In September 1976 I was 24, and working as photographer-in-residence for the borough of Pendle in Lancashire. One of the extended pieces of work I did there was about industrial decline. A few months into the project I met Stanley Graham, an engineer at a steam-powered cotton mill in Barnoldswick, who introduced me to all sorts of interesting people, including steeplejack Peter Tatham.
When I heard Peter was about to start work dismantling a disused incinerator chimney in Salford, I was determined to document the job. I was fascinated by the complex, almost balletic way he lashed a succession of 15ft ladders up the side of the towering stack, chiselling holes, banging in wedges and attaching metal hooks called “dogs”. Knowing I’d soon be testing myself on those ladders, I studied his climbing and resting techniques closely.
The chimney was in a built-up area next to the River Irwell, so it had to be broken up piecemeal from the top down. The first time I climbed all the way up, Peter insisted on going first. “That way,” he said, “if you fall, you won’t knock me off.” There’s a big difference between climbing a ladder that’s leaning against a wall and one that’s vertical, and in this case there were a dozen of them, going straight up for 160ft (50 metres). There was no harness and I was acutely aware of gravity pulling at my back.
Peter was in his 40s and a heavy smoker but he was stocky, strong, confident and soon way ahead of me. Despite my relative youth, I had little strength in my arms and my six-and-a-half foot frame means I’m not a natural climber. I tried to concentrate on the brickwork scrolling in front of my nose rather than the ever-dwindling ground and experienced a mixture of terror and exhilaration as I recalled something else Peter had said: “If you fall off two ladders you’re as dead as if you fall off 12.”
At the top of ladder number 10, I was directly beneath the oversiller, the chimney’s cast iron cap – it was like looking up at the brim of a hat. The next ladder leaned out at a sharp angle, meaning I’d be taking my weight in my arms, hanging perilously above the drop. Perhaps sensing my weakening resolve, Peter reached over the brim to grab my forearm. Moments later, I was sitting astride the circle of wall at the very top, one leg dangling into the void of the stack, the other outside in the world.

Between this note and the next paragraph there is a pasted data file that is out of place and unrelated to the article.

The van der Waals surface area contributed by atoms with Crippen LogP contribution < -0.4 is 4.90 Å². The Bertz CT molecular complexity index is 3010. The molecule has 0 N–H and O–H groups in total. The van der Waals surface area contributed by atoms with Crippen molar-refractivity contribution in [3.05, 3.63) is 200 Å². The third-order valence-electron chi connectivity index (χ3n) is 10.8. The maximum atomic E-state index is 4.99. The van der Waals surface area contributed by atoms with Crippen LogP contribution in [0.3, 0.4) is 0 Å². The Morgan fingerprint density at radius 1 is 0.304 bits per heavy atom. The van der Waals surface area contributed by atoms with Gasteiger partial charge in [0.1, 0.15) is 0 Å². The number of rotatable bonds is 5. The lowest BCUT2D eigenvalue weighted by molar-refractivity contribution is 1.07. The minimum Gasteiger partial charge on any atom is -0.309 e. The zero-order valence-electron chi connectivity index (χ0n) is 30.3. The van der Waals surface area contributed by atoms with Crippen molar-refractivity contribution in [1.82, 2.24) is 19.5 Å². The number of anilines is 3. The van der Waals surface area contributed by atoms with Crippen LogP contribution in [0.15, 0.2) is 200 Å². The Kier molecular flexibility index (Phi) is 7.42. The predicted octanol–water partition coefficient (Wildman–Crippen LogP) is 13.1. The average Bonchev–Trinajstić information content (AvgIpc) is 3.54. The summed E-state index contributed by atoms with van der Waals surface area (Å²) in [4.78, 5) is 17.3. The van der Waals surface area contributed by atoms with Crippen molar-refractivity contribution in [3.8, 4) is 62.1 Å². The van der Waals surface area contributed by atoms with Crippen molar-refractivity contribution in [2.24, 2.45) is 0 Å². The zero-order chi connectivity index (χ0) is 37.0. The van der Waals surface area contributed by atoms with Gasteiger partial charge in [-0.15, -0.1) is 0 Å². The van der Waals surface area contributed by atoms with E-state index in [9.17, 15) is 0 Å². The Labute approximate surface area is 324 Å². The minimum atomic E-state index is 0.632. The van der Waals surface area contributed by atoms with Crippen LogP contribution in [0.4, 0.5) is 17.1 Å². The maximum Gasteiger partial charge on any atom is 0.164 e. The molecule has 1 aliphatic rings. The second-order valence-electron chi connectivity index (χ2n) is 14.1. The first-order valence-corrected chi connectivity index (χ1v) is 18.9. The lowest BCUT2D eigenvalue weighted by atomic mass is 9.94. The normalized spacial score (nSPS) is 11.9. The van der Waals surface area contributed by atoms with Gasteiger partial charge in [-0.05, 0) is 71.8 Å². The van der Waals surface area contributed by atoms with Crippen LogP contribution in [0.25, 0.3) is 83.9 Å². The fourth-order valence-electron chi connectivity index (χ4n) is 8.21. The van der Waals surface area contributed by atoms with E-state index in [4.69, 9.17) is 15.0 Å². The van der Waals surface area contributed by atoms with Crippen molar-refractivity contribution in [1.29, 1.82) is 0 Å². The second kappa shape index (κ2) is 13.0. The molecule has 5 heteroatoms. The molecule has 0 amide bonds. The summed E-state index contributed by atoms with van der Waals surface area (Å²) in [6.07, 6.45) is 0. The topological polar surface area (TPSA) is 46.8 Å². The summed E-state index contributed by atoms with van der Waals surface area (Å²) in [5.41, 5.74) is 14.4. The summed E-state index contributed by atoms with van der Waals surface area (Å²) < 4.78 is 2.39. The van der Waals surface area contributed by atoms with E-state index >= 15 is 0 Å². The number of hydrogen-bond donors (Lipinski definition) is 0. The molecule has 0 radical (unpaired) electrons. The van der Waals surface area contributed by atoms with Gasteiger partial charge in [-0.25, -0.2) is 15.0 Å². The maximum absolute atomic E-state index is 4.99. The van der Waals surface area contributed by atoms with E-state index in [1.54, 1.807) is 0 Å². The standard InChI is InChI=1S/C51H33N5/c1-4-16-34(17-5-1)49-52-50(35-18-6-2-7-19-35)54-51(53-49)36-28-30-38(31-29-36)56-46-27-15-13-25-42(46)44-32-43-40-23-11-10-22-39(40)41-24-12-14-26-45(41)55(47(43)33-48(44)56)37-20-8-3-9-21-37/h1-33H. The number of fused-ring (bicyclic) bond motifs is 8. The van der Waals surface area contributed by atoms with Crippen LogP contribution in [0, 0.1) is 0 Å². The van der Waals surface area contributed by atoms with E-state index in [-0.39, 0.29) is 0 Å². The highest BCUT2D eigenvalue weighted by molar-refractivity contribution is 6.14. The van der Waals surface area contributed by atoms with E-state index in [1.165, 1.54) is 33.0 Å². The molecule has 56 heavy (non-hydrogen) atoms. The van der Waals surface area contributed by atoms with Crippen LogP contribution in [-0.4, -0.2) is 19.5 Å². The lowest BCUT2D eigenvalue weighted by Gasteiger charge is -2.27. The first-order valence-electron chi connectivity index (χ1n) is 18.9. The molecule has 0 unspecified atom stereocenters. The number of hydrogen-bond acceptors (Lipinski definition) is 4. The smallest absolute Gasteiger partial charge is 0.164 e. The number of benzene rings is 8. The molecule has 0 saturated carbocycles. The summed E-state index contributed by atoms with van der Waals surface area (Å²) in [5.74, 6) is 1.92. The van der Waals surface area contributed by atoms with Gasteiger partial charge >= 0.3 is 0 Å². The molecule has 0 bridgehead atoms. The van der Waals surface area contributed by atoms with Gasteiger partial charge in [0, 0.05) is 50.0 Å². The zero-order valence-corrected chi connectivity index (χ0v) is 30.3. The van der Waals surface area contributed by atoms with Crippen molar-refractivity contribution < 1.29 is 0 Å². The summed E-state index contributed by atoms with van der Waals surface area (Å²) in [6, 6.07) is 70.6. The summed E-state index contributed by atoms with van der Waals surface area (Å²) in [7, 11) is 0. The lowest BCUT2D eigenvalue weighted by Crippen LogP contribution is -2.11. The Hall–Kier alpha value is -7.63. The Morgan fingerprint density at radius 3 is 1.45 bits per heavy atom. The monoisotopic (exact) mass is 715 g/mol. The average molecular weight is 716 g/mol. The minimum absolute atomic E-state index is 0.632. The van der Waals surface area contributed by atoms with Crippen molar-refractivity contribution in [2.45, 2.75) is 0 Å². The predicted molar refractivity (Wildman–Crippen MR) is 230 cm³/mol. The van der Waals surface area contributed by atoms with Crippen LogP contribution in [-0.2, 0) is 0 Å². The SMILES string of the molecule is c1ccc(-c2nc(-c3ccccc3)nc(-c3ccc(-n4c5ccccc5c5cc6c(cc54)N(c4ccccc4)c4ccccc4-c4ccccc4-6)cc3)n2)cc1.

Even in a light breeze a chimney will sway and I watched the horizon tilting slowly, first one way, then the other. I still get the heebie-jeebies recalling Peter and his two labourers breaking up the very structure we were sitting on, drilling holes in the cast iron and splitting it with car jacks, lump hammers and cold chisels. Though Peter’s work demonstrated great skill, he always seemed wonderfully relaxed. That’s how he comes across in this photograph, taken on the second time out of three I climbed the chimney. By then Peter and the boys were working their way round knocking out the brickwork and dropping it straight down the shaft. They’d made a hole at the base so the rubble spilled out into a waiting skip.
I got this shot while Peter was resting, hammer in hand. I’d borrowed an ultra wide-angle lens and, as there was very little space, I’d stepped back on to the ladder. I needed both hands, so one of Peter’s labourers, Ziggy, held on to me. You can see his right hand holding a roll-up. What you can’t see is that his left hand – the one I was relying on – was in a plaster cast.
I got the impression Peter enjoyed the fact I’d captured him looking so nonchalant, and when a spread of the steeplejack pictures appeared in Lancashire Life magazine, he was tickled at the thought people would see pictures of him while sitting in dentists’ waiting rooms. It felt important that people like Peter gained some recognition for the extraordinary work they did. I felt an enormous sense of privilege too, at being allowed entry to this secret world. He needn’t have risked letting me climb up that chimney but he decided to trust me and that still means the world.
Daniel Meadows’s CV
Born: Gloucestershire, 1952.
Trained: Manchester Polytechnic.
Influences: Bill Brandt, Bill Jay, David Hurn.
High point: “In 2019, the archive of my life’s work was acquired by the Bodleian Library at the University of Oxford.”
Low point: “In 2012 I was diagnosed with multiple sclerosis.”
Top tip: “Make it a daily habit to engage with strangers.”